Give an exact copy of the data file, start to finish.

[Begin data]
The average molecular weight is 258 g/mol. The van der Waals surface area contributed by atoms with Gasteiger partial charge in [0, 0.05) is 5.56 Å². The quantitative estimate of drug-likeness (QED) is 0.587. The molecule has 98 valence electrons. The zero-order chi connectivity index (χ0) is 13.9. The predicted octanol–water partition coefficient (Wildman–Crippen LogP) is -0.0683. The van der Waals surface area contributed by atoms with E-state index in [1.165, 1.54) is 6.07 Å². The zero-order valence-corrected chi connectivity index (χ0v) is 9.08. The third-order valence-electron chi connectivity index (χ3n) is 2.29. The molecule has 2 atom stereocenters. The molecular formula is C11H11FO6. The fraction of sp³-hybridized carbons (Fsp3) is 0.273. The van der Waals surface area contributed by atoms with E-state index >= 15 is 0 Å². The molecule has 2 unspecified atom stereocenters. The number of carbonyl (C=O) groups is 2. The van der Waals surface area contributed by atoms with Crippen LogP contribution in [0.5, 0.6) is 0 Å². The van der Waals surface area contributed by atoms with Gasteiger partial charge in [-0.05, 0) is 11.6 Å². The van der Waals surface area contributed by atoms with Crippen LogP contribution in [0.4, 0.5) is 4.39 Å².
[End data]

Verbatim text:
The average molecular weight is 258 g/mol. The van der Waals surface area contributed by atoms with Gasteiger partial charge in [0, 0.05) is 5.56 Å². The quantitative estimate of drug-likeness (QED) is 0.587. The molecule has 98 valence electrons. The zero-order chi connectivity index (χ0) is 13.9. The predicted octanol–water partition coefficient (Wildman–Crippen LogP) is -0.0683. The van der Waals surface area contributed by atoms with E-state index in [1.165, 1.54) is 6.07 Å². The zero-order valence-corrected chi connectivity index (χ0v) is 9.08. The third-order valence-electron chi connectivity index (χ3n) is 2.29. The molecule has 2 atom stereocenters. The molecular formula is C11H11FO6. The fraction of sp³-hybridized carbons (Fsp3) is 0.273. The van der Waals surface area contributed by atoms with E-state index >= 15 is 0 Å². The molecule has 2 unspecified atom stereocenters. The number of carbonyl (C=O) groups is 2. The van der Waals surface area contributed by atoms with Crippen LogP contribution in [0.5, 0.6) is 0 Å². The van der Waals surface area contributed by atoms with Gasteiger partial charge in [-0.05, 0) is 11.6 Å². The van der Waals surface area contributed by atoms with Crippen LogP contribution in [0.4, 0.5) is 4.39 Å².